This leads us to a different kind of pessimistic induction: (many of) the fundamental theoretical claims of our current sciences probably lack a truth-value altogether, since past theories (such as Newtonian mechanics) have that feature. (If you want to call claims lacking truth-values 'meaningless,' feel free, but it is not necessary.) This is hard-core instrumentalism, a very unpopular view today; most modern anti-realists, following van Fraassen, think that all our scientific discourse is truth-valued (though we should be agnostic about the truth-value of claims about unobservable entities and processes). But this instrumentalism seems to be a natural outcome of (1) taking the graveyard of historical scientific theories seriously, (2) believing there is something like Kuhnian incommensurability, and (3) holding that incommensurability involves presupposition failure. And none of those three strike me as crazy.

Disclaimer: This argument has probably been suggested before, but I cannot recall seeing it anywhere.

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3/10/2006

Want a job? Come to Pitt HPS

As some of you know, I am in the last stages (throes?) of my PhD program at the University of Pittsburgh, in the History and Philosophy of Science (HPS) department. For those who are not familiar with it, the department is relatively small: there are usually about 8-9 faculty whose primary appointment is in HPS, and about 30 or so graduate students.

In an average year, 1 to 3 people from my department go on the job market, and the department has had a very good placement record since I've been here: everyone who graduated from the program has gotten a tenure-track job, either straight out of grad school or after a 1-2 year post-doc. But this year, we had ten people go on the market, eight of them (myself included) for the first time. There was a lot of hand-wringing and worry, by students and faculty alike, about having so many HPS people on the market at one time. The demand for folks like us, who prove theorems in the foundations of quantum gravity or trace out the technical development of Galileo's kinematic theory, is just not as high as for people who work in ethics or epistemology.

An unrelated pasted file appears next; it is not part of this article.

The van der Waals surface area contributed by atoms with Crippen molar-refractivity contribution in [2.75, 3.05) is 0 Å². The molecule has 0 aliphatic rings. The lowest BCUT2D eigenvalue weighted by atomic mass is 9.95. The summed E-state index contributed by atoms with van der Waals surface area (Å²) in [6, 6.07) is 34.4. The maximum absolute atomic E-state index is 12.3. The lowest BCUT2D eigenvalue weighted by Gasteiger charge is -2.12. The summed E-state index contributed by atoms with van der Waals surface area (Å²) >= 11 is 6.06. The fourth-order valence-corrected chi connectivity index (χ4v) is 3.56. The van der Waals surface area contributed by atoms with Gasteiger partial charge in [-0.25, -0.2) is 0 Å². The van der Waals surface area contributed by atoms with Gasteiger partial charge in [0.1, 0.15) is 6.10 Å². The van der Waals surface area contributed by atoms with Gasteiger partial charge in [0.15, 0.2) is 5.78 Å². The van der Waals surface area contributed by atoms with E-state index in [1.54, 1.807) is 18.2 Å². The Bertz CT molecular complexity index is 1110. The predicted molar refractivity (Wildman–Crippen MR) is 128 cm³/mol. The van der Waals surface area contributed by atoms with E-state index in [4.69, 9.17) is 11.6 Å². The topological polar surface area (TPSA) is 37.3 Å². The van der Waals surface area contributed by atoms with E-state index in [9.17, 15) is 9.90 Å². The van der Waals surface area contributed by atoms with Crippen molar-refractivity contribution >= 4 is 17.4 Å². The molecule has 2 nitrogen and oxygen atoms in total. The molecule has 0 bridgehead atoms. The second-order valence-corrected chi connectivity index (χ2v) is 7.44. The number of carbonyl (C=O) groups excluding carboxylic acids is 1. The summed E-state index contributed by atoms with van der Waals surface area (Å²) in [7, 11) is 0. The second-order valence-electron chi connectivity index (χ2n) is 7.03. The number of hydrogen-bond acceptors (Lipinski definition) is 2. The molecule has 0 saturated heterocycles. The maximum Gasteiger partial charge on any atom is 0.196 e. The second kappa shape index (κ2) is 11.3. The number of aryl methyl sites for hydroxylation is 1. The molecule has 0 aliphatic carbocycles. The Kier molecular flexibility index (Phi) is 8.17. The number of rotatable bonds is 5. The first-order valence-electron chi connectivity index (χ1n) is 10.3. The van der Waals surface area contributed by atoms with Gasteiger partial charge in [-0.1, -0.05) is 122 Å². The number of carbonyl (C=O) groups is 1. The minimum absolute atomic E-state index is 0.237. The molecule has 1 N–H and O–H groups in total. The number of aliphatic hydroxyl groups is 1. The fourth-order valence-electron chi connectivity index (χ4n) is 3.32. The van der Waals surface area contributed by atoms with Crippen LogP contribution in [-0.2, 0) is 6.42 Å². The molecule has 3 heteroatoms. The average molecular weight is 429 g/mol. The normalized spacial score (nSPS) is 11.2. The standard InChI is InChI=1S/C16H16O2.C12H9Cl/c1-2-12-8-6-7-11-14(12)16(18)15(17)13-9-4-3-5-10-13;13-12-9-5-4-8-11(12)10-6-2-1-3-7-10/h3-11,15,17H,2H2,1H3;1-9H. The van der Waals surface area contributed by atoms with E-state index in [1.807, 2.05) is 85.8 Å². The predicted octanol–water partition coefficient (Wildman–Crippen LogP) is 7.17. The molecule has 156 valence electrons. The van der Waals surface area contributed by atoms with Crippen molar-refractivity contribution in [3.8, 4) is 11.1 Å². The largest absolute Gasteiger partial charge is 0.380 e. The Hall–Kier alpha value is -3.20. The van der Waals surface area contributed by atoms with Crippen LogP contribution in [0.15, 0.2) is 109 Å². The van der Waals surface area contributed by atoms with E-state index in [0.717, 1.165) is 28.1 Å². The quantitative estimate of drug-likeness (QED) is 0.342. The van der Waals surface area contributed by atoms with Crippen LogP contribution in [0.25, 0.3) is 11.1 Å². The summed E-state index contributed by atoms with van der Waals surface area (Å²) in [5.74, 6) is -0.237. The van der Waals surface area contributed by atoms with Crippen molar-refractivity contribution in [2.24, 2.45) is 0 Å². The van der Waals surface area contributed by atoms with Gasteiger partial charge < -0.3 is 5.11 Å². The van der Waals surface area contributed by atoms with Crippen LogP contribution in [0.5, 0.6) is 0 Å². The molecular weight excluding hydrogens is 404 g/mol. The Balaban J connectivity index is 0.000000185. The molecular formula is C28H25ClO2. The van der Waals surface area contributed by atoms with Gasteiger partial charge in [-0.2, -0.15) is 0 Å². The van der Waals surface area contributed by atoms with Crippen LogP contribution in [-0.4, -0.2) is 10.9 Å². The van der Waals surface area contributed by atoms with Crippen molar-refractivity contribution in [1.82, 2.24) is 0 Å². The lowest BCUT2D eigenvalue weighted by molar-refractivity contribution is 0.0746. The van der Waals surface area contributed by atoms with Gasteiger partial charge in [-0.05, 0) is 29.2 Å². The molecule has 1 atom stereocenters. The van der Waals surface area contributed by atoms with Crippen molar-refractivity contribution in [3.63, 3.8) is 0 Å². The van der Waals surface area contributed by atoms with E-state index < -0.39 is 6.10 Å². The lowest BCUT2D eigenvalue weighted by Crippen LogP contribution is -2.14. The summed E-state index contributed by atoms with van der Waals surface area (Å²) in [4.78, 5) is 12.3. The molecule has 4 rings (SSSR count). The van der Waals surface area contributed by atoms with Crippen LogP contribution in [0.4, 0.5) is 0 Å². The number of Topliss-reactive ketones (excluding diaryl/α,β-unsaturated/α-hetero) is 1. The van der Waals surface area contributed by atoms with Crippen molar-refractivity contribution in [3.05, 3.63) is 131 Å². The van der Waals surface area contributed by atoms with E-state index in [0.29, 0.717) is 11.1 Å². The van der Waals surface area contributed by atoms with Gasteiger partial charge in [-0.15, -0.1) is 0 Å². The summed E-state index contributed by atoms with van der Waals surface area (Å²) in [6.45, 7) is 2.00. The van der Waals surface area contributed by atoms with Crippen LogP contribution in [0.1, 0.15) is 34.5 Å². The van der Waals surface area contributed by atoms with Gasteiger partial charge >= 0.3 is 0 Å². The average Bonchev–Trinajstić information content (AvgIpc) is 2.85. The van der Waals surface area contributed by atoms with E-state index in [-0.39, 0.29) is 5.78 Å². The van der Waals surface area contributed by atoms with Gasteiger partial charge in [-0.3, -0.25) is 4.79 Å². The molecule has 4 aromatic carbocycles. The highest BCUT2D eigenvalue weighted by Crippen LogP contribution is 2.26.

I am now happy to report that all ten people have found good positions: 8 people are beginning tenure-track jobs, and the other two are taking enviable post-doc positions (including filling fellow-blogger Gillian Russell's old spot as Killiam fellow). I won't give the list of where everyone is headed, since I haven't asked their permission to broadcast that information to the three people who read this blog. But I grant myself permission to announce that I will be starting next fall as an assistant professor at UNLV (the University of Nevada-Las Vegas). It's a great position for me, in a department full of smart, sensible, and funny people. I'll probably blog in more detail soon about why I'm so excited about it -- but for starters, it was 70 degrees when I visited in January!

UPDATE: The Killam Fellow mentioned above will have a tenure-track position, though it is not yet determined where he will be yet. So 9 of 10 will start tenure-track jobs.